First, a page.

The Unsigned Interstate Highways

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Despite being the highest standard of highway in the world, the Interstate Highway System has a few highways which, despite being fully part of the system, do not carry such a signed designation. This mirrors Illinois' Unmarked  Highway System, although there are far fewer unsigned Interstates. Image" I-296 acknowledged on a 1978 Michigan Map. I-296 is the "hidden" designation for US-131 between I-96 an I-196 in Grand Rapids. ( Interstate-Guide.com ) Since I began learning about the Interstate System in my youth, the fact that there existed "hidden" Interstates fascinated me. Today we'll go over some of these routes, and why they aren't signed as an Interstate. Alaska & Puerto Rico: The Interstate Highway System at its inception was much different than it is today, with regard to funding. During the initial construction of the system, 90% of the funds for the roads were provided by the Federal Government. Most Interstate highway projects to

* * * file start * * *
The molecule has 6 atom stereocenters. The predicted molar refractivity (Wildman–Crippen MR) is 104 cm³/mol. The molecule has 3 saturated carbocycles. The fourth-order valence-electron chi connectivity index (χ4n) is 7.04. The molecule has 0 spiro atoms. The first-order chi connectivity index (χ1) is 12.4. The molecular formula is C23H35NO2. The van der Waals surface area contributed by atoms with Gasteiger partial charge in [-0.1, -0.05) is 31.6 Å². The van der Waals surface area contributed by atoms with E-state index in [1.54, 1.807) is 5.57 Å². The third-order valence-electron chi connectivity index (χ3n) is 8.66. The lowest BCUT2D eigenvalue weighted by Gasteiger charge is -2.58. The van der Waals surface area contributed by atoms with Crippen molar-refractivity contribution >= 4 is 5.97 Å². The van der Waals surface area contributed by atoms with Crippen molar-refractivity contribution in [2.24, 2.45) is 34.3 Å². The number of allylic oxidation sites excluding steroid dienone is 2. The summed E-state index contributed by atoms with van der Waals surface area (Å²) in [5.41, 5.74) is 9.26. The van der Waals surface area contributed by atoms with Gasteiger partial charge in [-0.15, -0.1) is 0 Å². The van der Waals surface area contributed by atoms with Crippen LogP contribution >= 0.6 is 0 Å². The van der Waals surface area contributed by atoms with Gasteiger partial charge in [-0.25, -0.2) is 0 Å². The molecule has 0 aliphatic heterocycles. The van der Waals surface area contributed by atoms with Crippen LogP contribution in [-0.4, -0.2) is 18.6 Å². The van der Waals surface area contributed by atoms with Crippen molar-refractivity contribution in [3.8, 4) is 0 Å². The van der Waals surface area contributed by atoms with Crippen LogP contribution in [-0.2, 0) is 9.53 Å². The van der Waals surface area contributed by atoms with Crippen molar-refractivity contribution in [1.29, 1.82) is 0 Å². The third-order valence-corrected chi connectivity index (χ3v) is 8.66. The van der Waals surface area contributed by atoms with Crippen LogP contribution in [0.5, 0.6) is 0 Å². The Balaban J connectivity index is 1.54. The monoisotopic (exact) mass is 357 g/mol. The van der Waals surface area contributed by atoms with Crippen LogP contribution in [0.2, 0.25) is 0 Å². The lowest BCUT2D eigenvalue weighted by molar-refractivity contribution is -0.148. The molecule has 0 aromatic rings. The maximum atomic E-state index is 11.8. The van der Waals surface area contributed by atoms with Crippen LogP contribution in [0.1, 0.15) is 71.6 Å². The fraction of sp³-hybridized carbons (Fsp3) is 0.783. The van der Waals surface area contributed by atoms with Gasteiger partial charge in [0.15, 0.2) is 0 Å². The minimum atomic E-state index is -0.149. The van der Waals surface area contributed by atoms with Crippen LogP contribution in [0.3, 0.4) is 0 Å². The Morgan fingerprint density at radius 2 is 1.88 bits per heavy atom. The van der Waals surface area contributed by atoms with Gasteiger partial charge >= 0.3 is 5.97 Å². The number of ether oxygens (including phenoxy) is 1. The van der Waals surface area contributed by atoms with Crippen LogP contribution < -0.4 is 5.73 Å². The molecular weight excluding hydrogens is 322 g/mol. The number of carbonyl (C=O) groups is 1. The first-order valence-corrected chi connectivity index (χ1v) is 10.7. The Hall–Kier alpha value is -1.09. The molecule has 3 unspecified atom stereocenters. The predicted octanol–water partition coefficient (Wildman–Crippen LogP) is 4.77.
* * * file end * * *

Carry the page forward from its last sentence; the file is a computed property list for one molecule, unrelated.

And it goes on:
Magilligan Point's Abandoned Railway

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Magilligan Point is located on the Northern coast of Northern Ireland, across from Greencastle in Ireland, which it connects to via ferry. The nearest railway line is about four miles south at Magilligan. Image: Discover Northern Ireland But it wasn't always that way. A f our mile branch line to connect to the ferry was built and opened in July 1855 by the Londonderry and Coleraine Railway . This branch was only served by horse power , not steam, however. ( Right of way ) This line would be one of the first to close on the entire island of Ireland, as just three months later, in October 1855, the line fell into disrepair, and would be abandoned. At least one proposal for reopening the line would come many decades later near the turn of the century by the Midland Railway, a successor to the Northern Counties Railway, of which the L&C eventually became part of. It did not materialize, and Magilligan Point has thus not been served by rail in over 160 years. During this time, the